### GCSE Maths Graphs: Key Terms and Equations

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Amy studied at the University of Bristol and is our revision blog guru. She only graduated recently so understands the pressures of being a student better than most, and is here to share her wisdom so that you revise effectively, smash your exams, succeed at school and write cracking university and job applications.

A number of GCSE Maths questions will require you to either draw or interpret graphs, and make calculations based on the values you’ve been given. There are lots of different types of graphs that might crop up in your exam, and a number of formulae you need to remember in order to draw them.  Here’s a quick run-down of some of the key formula you need to know in order to calculate and draw accurate graphs at GCSE Maths level.

### Key terms

Axes: The two perpendicular lines against which a graph is drawn. The vertical axis is ‘y’ and the horizontal axis is ‘x’

Gradient: The slope of the line on a graph

Intercept: The point at which the line crosses the axes ### Straight Line Graphs

A straight line graph has equation y = mx +c where:

m is the gradient (slope) of the graph (remember gradient = rise/run)

c is the y-intercept (where the line crosses the y-axis)

(x and y are the variables)

Horizontal lines have equation y = c (because gradient = 0).

Vertical lines have equation x = d (d is where it cuts the x axis). ### Distance-Time Graphs

Distance-Time Graphs show distance on the vertical (Y) axis and time on the horizontal (X) axis.

The gradient of the line on a distance-time graph is the speed travelled during that period.

For a straight line segment use speed = distance/time. ### Speed-Time Graphs

The gradient of a Speed-Time graph is acceleration. Change in speed (y axis) divided by change in time (x axis) = change in metres per second divided by change in seconds = metres per second per second (or metres per second squared). If the gradient is negative then it is deceleration.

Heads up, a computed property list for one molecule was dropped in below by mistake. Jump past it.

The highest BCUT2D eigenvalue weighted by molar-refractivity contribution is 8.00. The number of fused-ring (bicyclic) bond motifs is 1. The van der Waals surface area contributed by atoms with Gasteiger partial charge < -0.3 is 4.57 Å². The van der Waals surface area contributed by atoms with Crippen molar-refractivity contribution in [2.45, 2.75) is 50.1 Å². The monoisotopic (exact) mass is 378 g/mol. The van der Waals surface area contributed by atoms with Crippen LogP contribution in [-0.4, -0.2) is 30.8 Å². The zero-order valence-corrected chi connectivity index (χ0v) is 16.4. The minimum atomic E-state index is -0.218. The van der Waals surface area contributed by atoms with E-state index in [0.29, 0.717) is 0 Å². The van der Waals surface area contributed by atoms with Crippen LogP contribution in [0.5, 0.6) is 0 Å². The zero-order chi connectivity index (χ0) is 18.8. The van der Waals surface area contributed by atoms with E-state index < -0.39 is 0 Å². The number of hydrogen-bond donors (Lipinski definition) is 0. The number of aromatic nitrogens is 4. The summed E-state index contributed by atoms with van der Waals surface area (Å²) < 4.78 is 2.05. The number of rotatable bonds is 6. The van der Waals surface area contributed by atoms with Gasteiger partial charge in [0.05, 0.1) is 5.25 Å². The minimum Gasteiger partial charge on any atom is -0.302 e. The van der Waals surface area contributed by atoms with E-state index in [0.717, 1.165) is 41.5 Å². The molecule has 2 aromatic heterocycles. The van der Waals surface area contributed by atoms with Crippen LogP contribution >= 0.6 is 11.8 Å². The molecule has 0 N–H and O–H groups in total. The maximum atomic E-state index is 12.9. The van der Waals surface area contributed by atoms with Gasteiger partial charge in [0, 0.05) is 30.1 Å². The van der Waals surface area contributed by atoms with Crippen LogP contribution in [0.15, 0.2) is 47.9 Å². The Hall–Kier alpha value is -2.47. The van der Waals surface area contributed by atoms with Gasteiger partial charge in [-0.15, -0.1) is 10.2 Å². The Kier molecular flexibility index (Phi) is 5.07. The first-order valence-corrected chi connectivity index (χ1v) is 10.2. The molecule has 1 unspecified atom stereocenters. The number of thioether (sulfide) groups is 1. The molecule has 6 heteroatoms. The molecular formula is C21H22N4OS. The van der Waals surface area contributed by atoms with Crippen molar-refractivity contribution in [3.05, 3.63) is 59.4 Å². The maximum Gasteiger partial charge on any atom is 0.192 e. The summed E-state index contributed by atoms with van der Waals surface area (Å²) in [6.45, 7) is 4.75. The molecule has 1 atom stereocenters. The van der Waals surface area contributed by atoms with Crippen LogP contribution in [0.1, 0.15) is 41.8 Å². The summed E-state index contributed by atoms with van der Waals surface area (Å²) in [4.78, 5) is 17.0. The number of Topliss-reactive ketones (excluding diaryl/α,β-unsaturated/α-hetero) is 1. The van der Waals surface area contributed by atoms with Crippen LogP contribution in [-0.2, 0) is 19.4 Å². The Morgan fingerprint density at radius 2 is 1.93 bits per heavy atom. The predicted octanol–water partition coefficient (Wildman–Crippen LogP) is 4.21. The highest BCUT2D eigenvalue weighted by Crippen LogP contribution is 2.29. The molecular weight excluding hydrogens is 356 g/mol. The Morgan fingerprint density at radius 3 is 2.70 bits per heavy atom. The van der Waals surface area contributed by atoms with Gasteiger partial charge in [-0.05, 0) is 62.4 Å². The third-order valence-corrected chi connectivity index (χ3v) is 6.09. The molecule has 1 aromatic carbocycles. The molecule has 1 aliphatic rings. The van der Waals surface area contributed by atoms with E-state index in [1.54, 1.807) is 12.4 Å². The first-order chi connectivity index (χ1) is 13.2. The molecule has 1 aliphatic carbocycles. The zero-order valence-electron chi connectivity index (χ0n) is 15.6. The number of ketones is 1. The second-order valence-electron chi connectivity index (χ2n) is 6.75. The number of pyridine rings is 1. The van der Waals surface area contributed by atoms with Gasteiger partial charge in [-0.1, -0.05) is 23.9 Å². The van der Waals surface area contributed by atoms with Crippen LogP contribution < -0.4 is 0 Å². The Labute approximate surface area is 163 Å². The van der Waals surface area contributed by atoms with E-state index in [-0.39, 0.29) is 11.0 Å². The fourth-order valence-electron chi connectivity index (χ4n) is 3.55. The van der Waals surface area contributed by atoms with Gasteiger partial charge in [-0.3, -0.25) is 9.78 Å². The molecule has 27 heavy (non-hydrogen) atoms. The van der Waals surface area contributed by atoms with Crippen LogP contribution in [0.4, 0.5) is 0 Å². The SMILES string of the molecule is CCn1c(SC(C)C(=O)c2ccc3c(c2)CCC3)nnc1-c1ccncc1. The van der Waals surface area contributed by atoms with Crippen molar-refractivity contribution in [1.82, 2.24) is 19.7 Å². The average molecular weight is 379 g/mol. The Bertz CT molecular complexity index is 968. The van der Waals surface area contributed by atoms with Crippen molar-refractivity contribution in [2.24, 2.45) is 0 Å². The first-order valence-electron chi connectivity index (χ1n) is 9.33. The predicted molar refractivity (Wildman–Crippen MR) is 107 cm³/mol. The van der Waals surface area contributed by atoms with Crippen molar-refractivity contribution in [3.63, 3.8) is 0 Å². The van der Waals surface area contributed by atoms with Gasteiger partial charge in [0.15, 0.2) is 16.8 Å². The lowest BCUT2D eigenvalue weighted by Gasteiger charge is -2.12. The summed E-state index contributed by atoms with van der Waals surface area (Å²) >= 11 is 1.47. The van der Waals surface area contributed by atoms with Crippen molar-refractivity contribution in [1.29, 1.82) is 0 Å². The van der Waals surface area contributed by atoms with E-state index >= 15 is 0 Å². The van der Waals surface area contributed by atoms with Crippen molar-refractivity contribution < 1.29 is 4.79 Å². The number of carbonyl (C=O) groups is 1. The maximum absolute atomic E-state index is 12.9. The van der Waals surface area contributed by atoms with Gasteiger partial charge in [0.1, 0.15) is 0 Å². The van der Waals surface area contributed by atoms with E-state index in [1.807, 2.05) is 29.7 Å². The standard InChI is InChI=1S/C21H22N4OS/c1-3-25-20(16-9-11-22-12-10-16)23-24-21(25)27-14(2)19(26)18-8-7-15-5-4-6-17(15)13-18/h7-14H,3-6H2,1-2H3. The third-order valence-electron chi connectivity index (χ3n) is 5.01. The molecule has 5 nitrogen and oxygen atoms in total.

A velocity time graph works in the same way but velocity can be negative.

Speed or Velocity will show on the vertical (y) axis.

### Quadratic Graphs

A quadratic graph is produced when you have an equation of the form y = ax² + bx + c , where b and c can be zero but a cannot be zero.

All quadratic graphs have a vertical line of symmetry.

If a > 0, the graph is smiley (as pictured). If a < 0 the graph is grumpy (the other way up). ### Cubic Graphs

A cubic equation contains only terms up to and including x³, such as:

y = x³

y = x³ + 5

Cubic graphs are curved but can have more than one change of direction. ### Reciprocal Graphs

A graph of the form y = 1/x  is known as a reciprocal graph and looks like this when drawn: ### Exponential Graphs

Exponential graphs increase sharply in the y direction and will never fall below the x axis. ### Circle Graphs

Using Pythagoras’ theorem, the equation of a circle with radius and centre (0, 0) is given by the formula x² + y² = r².

The equation of the tangent is of the form y = mx + c. No ratings yet.